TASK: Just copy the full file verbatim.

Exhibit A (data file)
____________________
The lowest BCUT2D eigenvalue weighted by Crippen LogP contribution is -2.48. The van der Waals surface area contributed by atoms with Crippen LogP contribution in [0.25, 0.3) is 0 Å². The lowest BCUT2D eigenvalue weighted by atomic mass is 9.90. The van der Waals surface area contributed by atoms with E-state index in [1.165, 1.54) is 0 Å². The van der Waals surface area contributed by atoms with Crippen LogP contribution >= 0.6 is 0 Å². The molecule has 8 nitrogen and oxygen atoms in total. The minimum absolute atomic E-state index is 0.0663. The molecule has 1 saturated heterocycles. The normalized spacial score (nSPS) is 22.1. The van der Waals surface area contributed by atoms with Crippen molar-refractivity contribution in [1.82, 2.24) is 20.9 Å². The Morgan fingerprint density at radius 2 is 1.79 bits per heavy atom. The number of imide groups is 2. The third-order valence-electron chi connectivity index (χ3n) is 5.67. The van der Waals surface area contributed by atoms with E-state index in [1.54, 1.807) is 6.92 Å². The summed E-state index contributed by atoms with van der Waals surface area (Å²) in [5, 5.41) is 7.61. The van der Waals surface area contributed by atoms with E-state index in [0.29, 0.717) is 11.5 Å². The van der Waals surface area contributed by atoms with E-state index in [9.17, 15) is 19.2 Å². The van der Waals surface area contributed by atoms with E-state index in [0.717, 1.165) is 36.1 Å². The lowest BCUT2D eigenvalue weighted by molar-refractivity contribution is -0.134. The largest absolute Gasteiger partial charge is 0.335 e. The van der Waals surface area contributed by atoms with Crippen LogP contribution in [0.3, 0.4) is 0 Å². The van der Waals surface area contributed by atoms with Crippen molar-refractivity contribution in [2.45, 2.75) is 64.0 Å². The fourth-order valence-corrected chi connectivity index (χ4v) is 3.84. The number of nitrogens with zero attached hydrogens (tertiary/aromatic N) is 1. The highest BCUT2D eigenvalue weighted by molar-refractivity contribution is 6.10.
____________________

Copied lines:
The lowest BCUT2D eigenvalue weighted by Crippen LogP contribution is -2.48. The van der Waals surface area contributed by atoms with Crippen LogP contribution in [0.25, 0.3) is 0 Å². The lowest BCUT2D eigenvalue weighted by atomic mass is 9.90. The van der Waals surface area contributed by atoms with E-state index in [1.165, 1.54) is 0 Å². The van der Waals surface area contributed by atoms with Crippen LogP contribution >= 0.6 is 0 Å². The molecule has 8 nitrogen and oxygen atoms in total. The minimum absolute atomic E-state index is 0.0663. The molecule has 1 saturated heterocycles. The normalized spacial score (nSPS) is 22.1. The van der Waals surface area contributed by atoms with Crippen molar-refractivity contribution in [1.82, 2.24) is 20.9 Å². The Morgan fingerprint density at radius 2 is 1.79 bits per heavy atom. The number of imide groups is 2. The third-order valence-electron chi connectivity index (χ3n) is 5.67. The van der Waals surface area contributed by atoms with E-state index in [1.54, 1.807) is 6.92 Å². The summed E-state index contributed by atoms with van der Waals surface area (Å²) in [5, 5.41) is 7.61. The van der Waals surface area contributed by atoms with E-state index in [0.29, 0.717) is 11.5 Å². The van der Waals surface area contributed by atoms with E-state index in [9.17, 15) is 19.2 Å². The van der Waals surface area contributed by atoms with E-state index in [0.717, 1.165) is 36.1 Å². The lowest BCUT2D eigenvalue weighted by molar-refractivity contribution is -0.134. The largest absolute Gasteiger partial charge is 0.335 e. The van der Waals surface area contributed by atoms with Crippen LogP contribution in [0.3, 0.4) is 0 Å². The van der Waals surface area contributed by atoms with Crippen molar-refractivity contribution in [2.45, 2.75) is 64.0 Å². The fourth-order valence-corrected chi connectivity index (χ4v) is 3.84. The number of nitrogens with zero attached hydrogens (tertiary/aromatic N) is 1. The highest BCUT2D eigenvalue weighted by molar-refractivity contribution is 6.10.